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China’s Foreign Minister Wang Yi with representatives from Muslim-majority nations at the Diaoyutai State Guest House in Beijing on November 20.
China welcomed officials from Arab and Muslim majority countries on Monday for talks on “de-escalating” the Israel-Hamas conflict as Beijing steps-up its efforts to play a role in establishing a ceasefire.
Chinese Foreign Minister Wang Yi met counterparts from Saudi Arabia, Jordan, Egypt, the Palestinian National Authority, Indonesia, as well as the head of the Organization of Islamic Cooperation in the capital Monday.
Beijing described the visit as an opportunity for “in-depth communication and coordination” on de-escalating the “current Palestinian-Israeli conflict,” protecting civilians, and “justly resolving” the Palestinian issue.
The meeting comes as sources tell CNN that a possible deal to secure the release of some hostages held by Hamas may be in sight, following weeks of negotiations between the United States, Israel and the militant group, mediated by Gulf state Qatar.
Beijing and Washington – an Israeli ally and long a major power broker in the region – have been at odds over their approach to the conflict. In particular, Beijing has criticized Israel’s retaliation and failed to condemn Hamas or name the group in its statements, sparking backlash from Israeli officials.
Israel has launched weeks of bombardment and ground operations in the Hamas-ruled enclave of Gaza following a deadly attack on its territory by the group on October 7. More than 200 hostages were taken in that attack, according to the Israel Defense Forces.
China has been attempting to play an active role in finding a solution to the conflict as it seeks to expand its position as a major global power.
Beijing dispatched a peace envoy for a multi-country tour of the region last month and has acted as a strong voice pushing for an immediate ceasefire at the United Nations, including the Security Council, where China now holds the rotating presidency.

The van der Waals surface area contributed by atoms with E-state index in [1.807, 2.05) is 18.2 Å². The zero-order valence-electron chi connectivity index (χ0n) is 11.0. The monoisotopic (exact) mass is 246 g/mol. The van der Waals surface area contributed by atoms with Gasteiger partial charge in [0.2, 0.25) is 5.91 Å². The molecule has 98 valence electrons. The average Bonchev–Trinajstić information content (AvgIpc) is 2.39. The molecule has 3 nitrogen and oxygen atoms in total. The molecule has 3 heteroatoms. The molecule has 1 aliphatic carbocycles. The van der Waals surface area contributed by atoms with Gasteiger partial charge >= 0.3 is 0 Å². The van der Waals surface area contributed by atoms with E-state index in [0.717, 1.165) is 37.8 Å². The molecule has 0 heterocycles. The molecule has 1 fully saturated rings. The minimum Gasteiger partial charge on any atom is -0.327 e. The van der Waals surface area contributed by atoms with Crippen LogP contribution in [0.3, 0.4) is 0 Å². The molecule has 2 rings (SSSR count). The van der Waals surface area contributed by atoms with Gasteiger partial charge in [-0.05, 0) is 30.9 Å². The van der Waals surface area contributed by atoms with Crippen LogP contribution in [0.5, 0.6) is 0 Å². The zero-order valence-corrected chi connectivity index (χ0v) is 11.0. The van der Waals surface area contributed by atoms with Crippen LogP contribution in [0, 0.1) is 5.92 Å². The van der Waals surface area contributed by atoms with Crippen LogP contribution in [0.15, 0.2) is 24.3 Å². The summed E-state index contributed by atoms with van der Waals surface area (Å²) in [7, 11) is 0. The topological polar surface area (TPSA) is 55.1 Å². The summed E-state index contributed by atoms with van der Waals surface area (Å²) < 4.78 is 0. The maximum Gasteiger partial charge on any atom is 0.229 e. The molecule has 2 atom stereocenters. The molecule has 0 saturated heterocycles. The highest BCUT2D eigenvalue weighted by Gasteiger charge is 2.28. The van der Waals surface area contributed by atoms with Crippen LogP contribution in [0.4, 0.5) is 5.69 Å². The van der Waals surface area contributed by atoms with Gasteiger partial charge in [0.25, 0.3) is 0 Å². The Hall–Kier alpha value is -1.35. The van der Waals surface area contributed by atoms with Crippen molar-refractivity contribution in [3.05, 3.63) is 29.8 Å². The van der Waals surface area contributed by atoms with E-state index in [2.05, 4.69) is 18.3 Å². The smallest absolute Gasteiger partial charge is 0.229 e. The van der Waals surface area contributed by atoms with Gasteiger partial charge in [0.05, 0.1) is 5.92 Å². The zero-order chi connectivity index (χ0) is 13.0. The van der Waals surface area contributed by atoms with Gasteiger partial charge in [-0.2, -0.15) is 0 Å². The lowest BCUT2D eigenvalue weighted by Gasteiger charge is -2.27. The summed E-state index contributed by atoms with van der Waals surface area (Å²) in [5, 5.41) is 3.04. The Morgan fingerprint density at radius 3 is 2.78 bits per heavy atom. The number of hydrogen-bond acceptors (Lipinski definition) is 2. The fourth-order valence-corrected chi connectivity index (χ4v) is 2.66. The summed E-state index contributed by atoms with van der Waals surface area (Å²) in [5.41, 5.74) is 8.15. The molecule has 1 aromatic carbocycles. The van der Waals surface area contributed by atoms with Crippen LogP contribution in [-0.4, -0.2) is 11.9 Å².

Last week the UN body passed its first resolution on the conflict, which called for the immediate release of all hostages held by Hamas and for extended humanitarian corridors throughout the enclave to protect civilians. The US and the United Kingdom abstained, citing the resolution’s failure to condemn Hamas.
“For reasons known to all, in particular, the repeated and persistent obstruction of a permanent member of the Council, this resolution at present can only serve as a first step based on minimum consensus,” Chinese Ambassador Zhang Jun said following the vote, in an apparent veiled jab at the US.
The conflict has also given China an opportunity to bolster its already strengthening ties with a number of countries across the Arab world, and to position itself as a key voice pushing for a “two-state” solution to establish an independent Palestine – widely seen as a key path to ensuring long-term peace.
How to revive a stalled peace process is expected to be discussed between Chinese and visiting officials, who are in Beijing Monday and Tuesday.
It was also a key topic during a roughly 10-day tour in the Middle East last month from China’s special envoy for the region, Zhai Jun, who visited Egypt, Qatar, the UAE, Saudi Arabia and Jordan, according to China’s Foreign Ministry.
Last week the envoy visited and met with officials in Turkey and Bahrain, where Zhai also discussed the “regional situation” with representatives from Singapore, the US and Europe on the sidelines of an international conference.
Zhai’s itinerary thus far has not included stops in Israel, Palestinian-controlled territories, or Iran, per information released by China’s Foreign Ministry. Wang spoke with Israeli Foreign Minister Eli Cohen on the phone last month. It’s not clear if China has been in contact with Hamas officials during the latest conflict.
Visiting officials in Beijing this week include Palestinian Foreign Minister Riyad al-Maliki of the West Bank-based Palestinian National Authority.
China earlier this month dispatched the head of its Foreign Ministry’s West Asian and North African affairs department to Iran, where the conflict was part of discussions, according to a post on the department’s WeChat social media account.
Iran is a longtime backer of both Hamas and Lebanon-based Hezbollah.
During hours-long talks between Chinese leader Xi Jinping and US President Joe Biden in California last week, Biden encouraged Xi to use China’s leverage with Iran to warn against a wider regional escalation, a senior US official told CNN.
In the talks, Foreign Minister Wang Yi said they’d already held discussions with the Iranians on the topic, the senior official said.
Biden also made clear to Xi that he viewed Hamas as separate from the Palestinians. The US views Hamas as a terrorist organization that has perpetuated the suffering of Palestinian people, and has upheld Israel’s right to retaliate against the group.
Beijing has not referred to Hamas in its statements, but instead frames the current situation as a Palestinian-Israeli conflict.